As a Youth Ki Awaaz Menstrual Health Fellow, Nitisha has started Let’s Talk Period, a campaign to mobilise young people to switch to sustainable period products. She says, “80 lakh women in Delhi use non-biodegradable sanitary products, generate 3000 tonnes of menstrual waste, that takes 500-800 years to decompose; which in turn contributes to the health issues of all menstruators, increased burden of waste management on the city and harmful living environment for all citizens.

Let’s Talk Period aims to change this by

Find out more about her campaign here.

Share your details to download the report.









We promise not to spam or send irrelevant information.

A former Assistant Secretary with the Ministry of Women and Child Development in West Bengal for three months, Lakshmi Bhavya has been championing the cause of menstrual hygiene in her district. By associating herself with the Lalana Campaign, a holistic menstrual hygiene awareness campaign which is conducted by the Anahat NGO, Lakshmi has been slowly breaking taboos when it comes to periods and menstrual hygiene.

A Gender Rights Activist working with the tribal and marginalized communities in india, Srilekha is a PhD scholar working on understanding body and sexuality among tribal girls, to fill the gaps in research around indigenous women and their stories. Srilekha has worked extensively at the grassroots level with community based organisations, through several advocacy initiatives around Gender, Mental Health, Menstrual Hygiene and Sexual and Reproductive Health Rights (SRHR) for the indigenous in Jharkhand, over the last 6 years.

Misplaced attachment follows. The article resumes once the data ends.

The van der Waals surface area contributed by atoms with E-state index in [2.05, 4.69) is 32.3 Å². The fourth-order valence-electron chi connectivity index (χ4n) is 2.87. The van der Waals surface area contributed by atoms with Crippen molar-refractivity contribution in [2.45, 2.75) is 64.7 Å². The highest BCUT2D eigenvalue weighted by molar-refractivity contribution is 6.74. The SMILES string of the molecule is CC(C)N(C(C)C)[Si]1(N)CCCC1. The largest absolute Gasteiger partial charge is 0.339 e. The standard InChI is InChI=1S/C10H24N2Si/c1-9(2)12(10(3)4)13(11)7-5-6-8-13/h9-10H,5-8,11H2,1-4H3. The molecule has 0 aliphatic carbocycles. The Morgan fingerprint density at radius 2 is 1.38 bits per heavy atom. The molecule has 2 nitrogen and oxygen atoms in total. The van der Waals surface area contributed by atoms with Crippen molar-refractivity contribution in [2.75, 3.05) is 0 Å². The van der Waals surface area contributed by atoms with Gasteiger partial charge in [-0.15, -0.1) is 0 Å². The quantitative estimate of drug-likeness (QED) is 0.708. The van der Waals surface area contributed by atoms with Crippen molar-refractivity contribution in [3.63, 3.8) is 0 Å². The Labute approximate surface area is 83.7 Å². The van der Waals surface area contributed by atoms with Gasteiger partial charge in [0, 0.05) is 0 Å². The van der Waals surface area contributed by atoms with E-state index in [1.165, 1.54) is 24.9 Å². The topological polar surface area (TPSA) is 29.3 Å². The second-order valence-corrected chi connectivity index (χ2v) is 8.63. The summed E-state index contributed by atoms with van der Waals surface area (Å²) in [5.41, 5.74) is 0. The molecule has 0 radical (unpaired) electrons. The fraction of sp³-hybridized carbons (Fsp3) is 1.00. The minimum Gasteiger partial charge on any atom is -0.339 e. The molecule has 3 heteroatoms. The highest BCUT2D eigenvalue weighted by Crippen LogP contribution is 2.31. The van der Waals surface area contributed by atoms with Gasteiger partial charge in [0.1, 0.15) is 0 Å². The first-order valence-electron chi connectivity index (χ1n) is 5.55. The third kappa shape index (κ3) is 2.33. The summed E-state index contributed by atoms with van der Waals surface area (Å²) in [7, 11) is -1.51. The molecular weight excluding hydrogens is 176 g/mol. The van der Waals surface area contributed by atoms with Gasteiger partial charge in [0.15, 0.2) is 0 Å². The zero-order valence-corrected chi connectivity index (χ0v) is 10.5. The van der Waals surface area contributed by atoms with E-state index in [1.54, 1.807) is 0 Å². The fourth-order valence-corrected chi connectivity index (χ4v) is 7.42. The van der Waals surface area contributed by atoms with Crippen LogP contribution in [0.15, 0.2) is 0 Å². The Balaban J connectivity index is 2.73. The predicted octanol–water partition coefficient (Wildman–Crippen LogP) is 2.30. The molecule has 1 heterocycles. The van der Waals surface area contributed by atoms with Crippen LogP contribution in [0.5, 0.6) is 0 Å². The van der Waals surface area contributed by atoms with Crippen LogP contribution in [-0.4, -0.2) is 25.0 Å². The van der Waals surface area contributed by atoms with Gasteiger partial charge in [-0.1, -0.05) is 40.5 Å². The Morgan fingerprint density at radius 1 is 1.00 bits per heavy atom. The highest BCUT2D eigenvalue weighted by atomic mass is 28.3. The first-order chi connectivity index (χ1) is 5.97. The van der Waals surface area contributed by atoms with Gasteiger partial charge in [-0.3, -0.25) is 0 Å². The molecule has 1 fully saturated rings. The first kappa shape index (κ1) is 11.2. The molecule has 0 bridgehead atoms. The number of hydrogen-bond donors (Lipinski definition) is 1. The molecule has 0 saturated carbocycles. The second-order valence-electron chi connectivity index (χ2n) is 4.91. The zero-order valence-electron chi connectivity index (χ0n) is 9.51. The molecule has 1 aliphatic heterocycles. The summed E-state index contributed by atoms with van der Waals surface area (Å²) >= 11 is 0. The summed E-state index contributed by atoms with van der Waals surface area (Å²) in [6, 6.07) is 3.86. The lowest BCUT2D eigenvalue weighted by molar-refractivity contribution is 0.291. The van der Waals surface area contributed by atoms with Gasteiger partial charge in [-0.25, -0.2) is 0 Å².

Srilekha has also contributed to sustainable livelihood projects and legal aid programs for survivors of sex trafficking. She has been conducting research based programs on maternal health, mental health, gender based violence, sex and sexuality. Her interest lies in conducting workshops for young people on life skills, feminism, gender and sexuality, trauma, resilience and interpersonal relationships.

A Guwahati-based college student pursuing her Masters in Tata Institute of Social Sciences, Bidisha started the #BleedwithDignity campaign on the technology platform Change.org, demanding that the Government of Assam install
biodegradable sanitary pad vending machines in all government schools across the state. Her petition on Change.org has already gathered support from over 90000 people and continues to grow.

Bidisha was selected in Change.org’s flagship program ‘She Creates Change’ having run successful online advocacy
campaigns, which were widely recognised. Through the #BleedwithDignity campaign; she organised and celebrated World Menstrual Hygiene Day, 2019 in Guwahati, Assam by hosting a wall mural by collaborating with local organisations. The initiative was widely covered by national and local media, and the mural was later inaugurated by the event’s chief guest Commissioner of Guwahati Municipal Corporation (GMC) Debeswar Malakar, IAS.

Sign up for the Youth Ki Awaaz Prime Ministerial Brief below